Secondly, the attractiveness of illegal immigrants to their employers, direct or indirect, is their very illegality. An "illegal" can be paid at any rate you choose to pay, or not to pay if you can get away with it. Legal minima do not apply. Nor do employers' national insurance contributions, nor health and safety regulations, contracts of employment, periods of notice, nor any other employment-related legislation. Illegal employment is capitalism at its most raw, in one hell of a buyer's market.
As soon as the present tranche of "irregulars" gains status, they will be dumped in favour of the next wave of hopefuls, meaning that our newly empowered citizens-elect will either have to agree to continue to work in the black economy, thus defeating the object of the exercise, or alternatively they will have to throw themselves (and in due course their chain-migrated families) on the mercy of the welfare state.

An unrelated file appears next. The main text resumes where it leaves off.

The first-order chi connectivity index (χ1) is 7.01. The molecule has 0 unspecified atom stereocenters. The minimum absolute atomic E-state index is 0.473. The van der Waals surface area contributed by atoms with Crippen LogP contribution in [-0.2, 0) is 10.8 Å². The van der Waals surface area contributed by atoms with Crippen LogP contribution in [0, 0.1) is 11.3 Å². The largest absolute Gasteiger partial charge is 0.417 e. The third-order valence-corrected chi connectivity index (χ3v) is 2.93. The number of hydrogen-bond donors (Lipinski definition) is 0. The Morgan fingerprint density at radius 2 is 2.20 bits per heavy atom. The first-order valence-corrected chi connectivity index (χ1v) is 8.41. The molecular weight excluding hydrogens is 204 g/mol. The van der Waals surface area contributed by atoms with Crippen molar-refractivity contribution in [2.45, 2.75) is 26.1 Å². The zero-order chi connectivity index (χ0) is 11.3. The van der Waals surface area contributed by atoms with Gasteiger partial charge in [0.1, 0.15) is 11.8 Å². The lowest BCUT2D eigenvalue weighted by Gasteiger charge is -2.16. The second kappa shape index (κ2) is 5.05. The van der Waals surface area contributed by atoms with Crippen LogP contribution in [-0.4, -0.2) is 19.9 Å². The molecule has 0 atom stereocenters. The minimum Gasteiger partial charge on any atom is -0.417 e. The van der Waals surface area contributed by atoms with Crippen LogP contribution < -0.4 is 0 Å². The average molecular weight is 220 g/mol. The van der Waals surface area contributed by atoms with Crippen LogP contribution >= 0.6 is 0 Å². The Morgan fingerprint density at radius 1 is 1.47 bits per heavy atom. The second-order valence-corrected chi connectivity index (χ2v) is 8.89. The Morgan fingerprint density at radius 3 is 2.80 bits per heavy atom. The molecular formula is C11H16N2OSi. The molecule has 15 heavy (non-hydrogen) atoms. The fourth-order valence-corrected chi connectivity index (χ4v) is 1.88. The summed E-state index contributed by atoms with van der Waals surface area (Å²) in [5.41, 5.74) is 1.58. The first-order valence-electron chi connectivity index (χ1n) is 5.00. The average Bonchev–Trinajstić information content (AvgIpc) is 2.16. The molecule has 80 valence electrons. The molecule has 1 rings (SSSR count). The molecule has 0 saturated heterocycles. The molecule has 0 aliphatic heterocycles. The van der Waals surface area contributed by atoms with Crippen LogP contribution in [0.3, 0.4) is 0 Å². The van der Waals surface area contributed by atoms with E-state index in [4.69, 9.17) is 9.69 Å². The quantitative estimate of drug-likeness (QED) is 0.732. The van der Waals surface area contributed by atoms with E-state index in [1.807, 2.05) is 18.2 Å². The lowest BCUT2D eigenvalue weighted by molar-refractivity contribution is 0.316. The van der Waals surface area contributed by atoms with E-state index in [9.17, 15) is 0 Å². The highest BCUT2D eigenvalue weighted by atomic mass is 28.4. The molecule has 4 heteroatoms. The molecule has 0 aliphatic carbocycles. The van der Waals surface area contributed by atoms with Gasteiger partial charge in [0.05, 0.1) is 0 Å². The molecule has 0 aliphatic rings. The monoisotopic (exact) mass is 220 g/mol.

Once our hard-working stalwart Ahmed is settled in his council flat with his ILR papers and his pukka NINO and his freshly chain-migrated wife, then newly-arrived Ali, Mehmet and Olu will be queuing up behind him, ready to do his old job off the books and for half the minimum wage. So it's off down the doctor for your disability certificate for you, Ahmed, mate. What, your wife's expecting again! Gordon Bennett, hire some more Malawian midwives, quick!
Not of course that our Ahmed's prized status under this hare-brained scheme will necessarily be legitimately earned. Six years is a long time. I'm sure the ingenious entrepreneurs of Nigeria's 37th state, Thamesmead, will soon have a fine line in fake documentation available for a consideration, all guaranteed verifiable by their, ahem, inside agents and liaison specialists within the relevant public bodies.